5 Common Limiting Beliefs that could be holding you back from that next promotion or just being happier at work.
Limiting Beliefs are truths that you believe that limit your view about yourself, your abilities, or your view of others. They come from your life experience and others around you. The belief may have been helpful to you or others in the past to survive or navigate the world, but limiting beliefs can make you feel stuck, hold you back from choices in your life, prevent you from opportunities, and impair your relationships.
One of the key elements to testing your limiting belief is to find evidence that says your belief is false.
If you say ‘my boss thinks I am a bad employee’, but your boss complimented your last performance on a project, you have evidence that your boss likes the work you are doing.
5 Limiting Beliefs Holding You Back
1. I am not worthy of a promotion.
The “I am not worthy” limiting belief plagues most people and at different times throughout one's life. So, when it comes to our work this limiting belief of not being worthy of a promotion can hold you back from applying for new positions or stepping up for leadership roles.
Comparing yourself to your co-workers is most often a reason you might have this belief. Yes, your co-workers are going to be better than you in some areas, but that does not discount your own strengths and abilities.
Some evidence that you are worthy could be:
You were worthy to get the current job you have.
You completed your last project on time.
Your coworkers often ask for your input.
2. There are no opportunities to grow at my job.
If there are no current opportunities at your job, see if you can help create one. Every company can be more efficient or effective in one way or another. Look for the opportunities and present them to your boss. If there really are no opportunities at your company, maybe look for other work or side projects. Maybe there are no opportunities at your job but there are opportunities in your field of work.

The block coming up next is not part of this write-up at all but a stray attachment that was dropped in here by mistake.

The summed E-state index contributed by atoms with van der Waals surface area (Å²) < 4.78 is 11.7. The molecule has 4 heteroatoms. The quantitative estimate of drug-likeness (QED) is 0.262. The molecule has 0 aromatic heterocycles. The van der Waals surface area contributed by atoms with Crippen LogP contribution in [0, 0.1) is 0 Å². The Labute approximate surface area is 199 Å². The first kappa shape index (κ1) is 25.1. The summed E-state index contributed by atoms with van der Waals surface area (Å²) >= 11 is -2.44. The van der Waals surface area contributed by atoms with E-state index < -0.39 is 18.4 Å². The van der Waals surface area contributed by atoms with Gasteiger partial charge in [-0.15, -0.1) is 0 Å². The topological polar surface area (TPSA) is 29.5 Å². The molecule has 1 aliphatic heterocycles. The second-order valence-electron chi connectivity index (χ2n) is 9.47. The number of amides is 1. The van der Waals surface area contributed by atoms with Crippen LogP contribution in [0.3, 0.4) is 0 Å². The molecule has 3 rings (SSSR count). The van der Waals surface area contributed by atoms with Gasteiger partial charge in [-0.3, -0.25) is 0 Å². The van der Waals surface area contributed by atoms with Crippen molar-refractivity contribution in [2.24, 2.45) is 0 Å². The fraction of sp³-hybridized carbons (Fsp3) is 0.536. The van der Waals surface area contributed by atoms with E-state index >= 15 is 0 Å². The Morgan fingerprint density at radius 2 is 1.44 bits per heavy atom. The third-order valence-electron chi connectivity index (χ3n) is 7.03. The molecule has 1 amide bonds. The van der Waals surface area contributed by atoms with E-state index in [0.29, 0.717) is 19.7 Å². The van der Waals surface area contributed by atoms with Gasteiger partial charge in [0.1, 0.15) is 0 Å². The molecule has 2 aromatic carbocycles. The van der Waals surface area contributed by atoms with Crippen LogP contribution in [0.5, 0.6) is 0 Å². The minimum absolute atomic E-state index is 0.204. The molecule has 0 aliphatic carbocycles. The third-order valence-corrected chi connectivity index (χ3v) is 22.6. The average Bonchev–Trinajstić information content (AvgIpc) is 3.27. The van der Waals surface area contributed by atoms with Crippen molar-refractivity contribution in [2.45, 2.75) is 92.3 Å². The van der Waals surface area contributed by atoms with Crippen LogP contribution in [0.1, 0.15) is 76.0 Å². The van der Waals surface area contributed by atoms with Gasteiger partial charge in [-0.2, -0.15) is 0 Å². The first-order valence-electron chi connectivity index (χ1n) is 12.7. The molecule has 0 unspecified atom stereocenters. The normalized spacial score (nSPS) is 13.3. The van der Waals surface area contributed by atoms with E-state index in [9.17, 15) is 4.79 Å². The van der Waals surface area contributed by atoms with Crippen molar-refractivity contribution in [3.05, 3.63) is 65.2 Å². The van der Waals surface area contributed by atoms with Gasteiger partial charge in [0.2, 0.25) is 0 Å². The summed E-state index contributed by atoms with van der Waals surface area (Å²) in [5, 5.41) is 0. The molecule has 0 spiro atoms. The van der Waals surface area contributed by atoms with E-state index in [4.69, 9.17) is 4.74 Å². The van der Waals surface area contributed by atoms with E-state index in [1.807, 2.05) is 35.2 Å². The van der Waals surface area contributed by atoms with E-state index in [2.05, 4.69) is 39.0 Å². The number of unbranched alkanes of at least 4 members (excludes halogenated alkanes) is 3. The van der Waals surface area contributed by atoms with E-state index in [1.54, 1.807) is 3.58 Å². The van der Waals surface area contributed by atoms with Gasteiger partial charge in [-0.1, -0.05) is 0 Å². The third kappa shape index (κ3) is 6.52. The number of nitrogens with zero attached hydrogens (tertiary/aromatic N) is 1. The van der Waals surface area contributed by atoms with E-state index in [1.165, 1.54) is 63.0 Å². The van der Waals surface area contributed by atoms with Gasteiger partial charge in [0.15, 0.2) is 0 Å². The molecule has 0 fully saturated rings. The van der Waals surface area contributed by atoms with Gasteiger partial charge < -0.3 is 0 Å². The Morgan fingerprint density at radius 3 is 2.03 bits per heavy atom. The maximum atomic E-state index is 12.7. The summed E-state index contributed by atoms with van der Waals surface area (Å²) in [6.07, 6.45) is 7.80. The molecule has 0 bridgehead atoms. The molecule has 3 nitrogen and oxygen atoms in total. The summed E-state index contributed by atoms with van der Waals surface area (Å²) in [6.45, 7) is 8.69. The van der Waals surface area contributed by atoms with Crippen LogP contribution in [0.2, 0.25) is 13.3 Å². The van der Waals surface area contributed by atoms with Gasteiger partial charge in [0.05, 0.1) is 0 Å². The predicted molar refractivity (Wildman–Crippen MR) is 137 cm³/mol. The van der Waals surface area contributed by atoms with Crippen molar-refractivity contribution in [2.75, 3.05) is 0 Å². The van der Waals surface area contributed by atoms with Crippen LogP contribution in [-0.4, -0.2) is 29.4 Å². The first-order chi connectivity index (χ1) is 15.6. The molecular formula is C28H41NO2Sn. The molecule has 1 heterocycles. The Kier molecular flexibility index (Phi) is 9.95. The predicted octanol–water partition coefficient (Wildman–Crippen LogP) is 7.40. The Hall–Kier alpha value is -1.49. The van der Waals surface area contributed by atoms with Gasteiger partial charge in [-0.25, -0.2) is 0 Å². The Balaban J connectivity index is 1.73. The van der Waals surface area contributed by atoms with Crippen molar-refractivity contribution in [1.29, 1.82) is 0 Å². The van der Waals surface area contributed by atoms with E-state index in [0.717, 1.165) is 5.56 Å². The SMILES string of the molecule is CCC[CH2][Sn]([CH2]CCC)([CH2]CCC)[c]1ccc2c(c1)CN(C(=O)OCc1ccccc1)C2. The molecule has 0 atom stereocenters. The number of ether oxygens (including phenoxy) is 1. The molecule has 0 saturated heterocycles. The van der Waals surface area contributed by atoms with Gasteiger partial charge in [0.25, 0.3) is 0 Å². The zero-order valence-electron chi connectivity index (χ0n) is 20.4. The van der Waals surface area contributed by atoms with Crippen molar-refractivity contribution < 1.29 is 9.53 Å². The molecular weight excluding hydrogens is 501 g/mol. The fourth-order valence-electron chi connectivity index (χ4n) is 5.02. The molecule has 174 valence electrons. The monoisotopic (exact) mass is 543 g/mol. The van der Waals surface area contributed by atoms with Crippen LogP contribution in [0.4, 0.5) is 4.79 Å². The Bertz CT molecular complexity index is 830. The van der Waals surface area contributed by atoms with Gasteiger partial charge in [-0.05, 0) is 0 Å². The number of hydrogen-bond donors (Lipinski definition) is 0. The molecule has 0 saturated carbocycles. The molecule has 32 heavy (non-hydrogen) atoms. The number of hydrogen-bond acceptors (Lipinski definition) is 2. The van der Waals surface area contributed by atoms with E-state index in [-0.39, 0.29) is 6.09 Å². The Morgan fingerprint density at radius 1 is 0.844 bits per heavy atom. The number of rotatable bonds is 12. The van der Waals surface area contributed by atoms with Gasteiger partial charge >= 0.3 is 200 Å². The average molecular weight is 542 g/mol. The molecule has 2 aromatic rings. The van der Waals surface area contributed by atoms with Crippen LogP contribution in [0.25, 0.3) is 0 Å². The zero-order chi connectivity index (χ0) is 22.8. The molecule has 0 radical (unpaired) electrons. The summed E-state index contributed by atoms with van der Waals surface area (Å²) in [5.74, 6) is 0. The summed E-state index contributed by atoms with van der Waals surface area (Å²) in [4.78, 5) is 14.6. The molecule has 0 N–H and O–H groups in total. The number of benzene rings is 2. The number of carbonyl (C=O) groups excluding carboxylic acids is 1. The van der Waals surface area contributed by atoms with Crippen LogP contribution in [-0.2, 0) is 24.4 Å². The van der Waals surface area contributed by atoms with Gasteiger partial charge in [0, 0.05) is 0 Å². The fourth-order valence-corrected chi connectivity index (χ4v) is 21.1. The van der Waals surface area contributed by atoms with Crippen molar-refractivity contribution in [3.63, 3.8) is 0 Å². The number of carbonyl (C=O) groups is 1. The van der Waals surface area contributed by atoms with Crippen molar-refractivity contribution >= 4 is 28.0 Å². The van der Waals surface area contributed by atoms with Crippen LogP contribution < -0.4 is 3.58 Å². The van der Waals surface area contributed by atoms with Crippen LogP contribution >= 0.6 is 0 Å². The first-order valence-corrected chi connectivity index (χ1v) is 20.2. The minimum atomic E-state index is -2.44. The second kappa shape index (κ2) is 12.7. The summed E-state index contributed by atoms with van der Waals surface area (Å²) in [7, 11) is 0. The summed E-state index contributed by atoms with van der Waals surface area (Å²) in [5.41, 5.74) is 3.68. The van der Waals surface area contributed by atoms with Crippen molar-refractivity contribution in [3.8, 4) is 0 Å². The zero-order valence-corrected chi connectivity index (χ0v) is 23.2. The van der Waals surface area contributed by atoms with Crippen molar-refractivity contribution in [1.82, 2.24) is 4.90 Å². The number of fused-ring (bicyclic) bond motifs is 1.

3. I am not as smart as my co-workers.
Yes, some of your coworkers might be IQ smart, but think about ‘what are your assets?’. Howard Gardner suggested that all people have different kinds of "intelligences" in his book Frames of Mind: The Theory of Multiple Intelligences. To find the evidence to counter the limiting belief “I am not as smart as my co-workers,” identify your areas of intelligence and apply those skills to your work.
Howard Gardner different kinds of intelligences:
Natural (nature smart)
Musical (sound smart)
Logical-Mathematical (number/reasoning smart)
Existential (life smart)
Interpersonal (people smart)
Body-Kinesthetic (body smart)
Linguistic (word smart)
Spatial (image/picture smart)
4. I am negatively judged by my co-workers.
Hey, haters are going to hate, but first check if feeling negatively judged by co-workers is a limiting belief. Most often we are the ones who are judging ourselves and we habitually judge ourselves tougher than others judge us. Ask yourself, is there evidence that your co-workers are supportive or have praised your work?
5. I am a failure
Yes, there is evidence that you have failed in the past, every person has, it’s part of learning, growing and just being human. Challenge your fear of failing by asking yourself: When have I taken on a task and been successful? I am confident you can find evidence of success throughout your life and career.
Once you identify the limiting beliefs that are holding you back at work or in your career, it is time to challenge the belief and change your thoughts and actions. Tell yourself you have been successful in the past and you will continue to be successful.
Check out my positive affirmation blog that can help when challenging negative beliefs.
Monica McNeeley is a licensed therapist, LCSW, provides online therapy in the state of California. She has been providing therapy services since 2011.
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